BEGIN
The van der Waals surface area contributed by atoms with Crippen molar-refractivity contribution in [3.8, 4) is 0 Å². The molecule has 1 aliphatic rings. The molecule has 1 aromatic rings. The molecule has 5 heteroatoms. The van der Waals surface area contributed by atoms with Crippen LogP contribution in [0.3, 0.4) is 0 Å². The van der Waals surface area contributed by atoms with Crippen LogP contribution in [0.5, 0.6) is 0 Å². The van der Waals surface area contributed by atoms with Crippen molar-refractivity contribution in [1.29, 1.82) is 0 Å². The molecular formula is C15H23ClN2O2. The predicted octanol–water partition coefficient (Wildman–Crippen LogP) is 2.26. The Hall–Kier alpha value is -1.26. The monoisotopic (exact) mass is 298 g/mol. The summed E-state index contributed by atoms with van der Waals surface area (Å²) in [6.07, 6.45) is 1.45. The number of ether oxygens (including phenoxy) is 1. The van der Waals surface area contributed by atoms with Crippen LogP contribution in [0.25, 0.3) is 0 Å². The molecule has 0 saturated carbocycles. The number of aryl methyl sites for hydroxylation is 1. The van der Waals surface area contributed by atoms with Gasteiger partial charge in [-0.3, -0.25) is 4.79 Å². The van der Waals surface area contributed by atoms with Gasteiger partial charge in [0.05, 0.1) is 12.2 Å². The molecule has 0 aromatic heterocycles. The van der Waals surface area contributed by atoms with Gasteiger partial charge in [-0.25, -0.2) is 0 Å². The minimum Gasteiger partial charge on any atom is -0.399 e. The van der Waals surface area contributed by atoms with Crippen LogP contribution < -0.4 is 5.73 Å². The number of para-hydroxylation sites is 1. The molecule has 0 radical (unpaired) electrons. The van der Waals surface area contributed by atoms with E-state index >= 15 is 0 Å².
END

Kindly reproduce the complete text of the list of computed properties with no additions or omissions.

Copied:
The van der Waals surface area contributed by atoms with Crippen molar-refractivity contribution in [3.8, 4) is 0 Å². The molecule has 1 aliphatic rings. The molecule has 1 aromatic rings. The molecule has 5 heteroatoms. The van der Waals surface area contributed by atoms with Crippen LogP contribution in [0.3, 0.4) is 0 Å². The van der Waals surface area contributed by atoms with Crippen LogP contribution in [0.5, 0.6) is 0 Å². The van der Waals surface area contributed by atoms with Crippen molar-refractivity contribution in [1.29, 1.82) is 0 Å². The molecular formula is C15H23ClN2O2. The predicted octanol–water partition coefficient (Wildman–Crippen LogP) is 2.26. The Hall–Kier alpha value is -1.26. The monoisotopic (exact) mass is 298 g/mol. The summed E-state index contributed by atoms with van der Waals surface area (Å²) in [6.07, 6.45) is 1.45. The number of ether oxygens (including phenoxy) is 1. The van der Waals surface area contributed by atoms with Crippen LogP contribution in [0.25, 0.3) is 0 Å². The molecule has 0 saturated carbocycles. The number of aryl methyl sites for hydroxylation is 1. The van der Waals surface area contributed by atoms with Gasteiger partial charge in [-0.3, -0.25) is 4.79 Å². The van der Waals surface area contributed by atoms with Gasteiger partial charge in [0.05, 0.1) is 12.2 Å². The molecule has 0 aromatic heterocycles. The van der Waals surface area contributed by atoms with Gasteiger partial charge in [-0.25, -0.2) is 0 Å². The minimum Gasteiger partial charge on any atom is -0.399 e. The van der Waals surface area contributed by atoms with Crippen LogP contribution < -0.4 is 5.73 Å². The number of para-hydroxylation sites is 1. The molecule has 0 radical (unpaired) electrons. The van der Waals surface area contributed by atoms with E-state index >= 15 is 0 Å².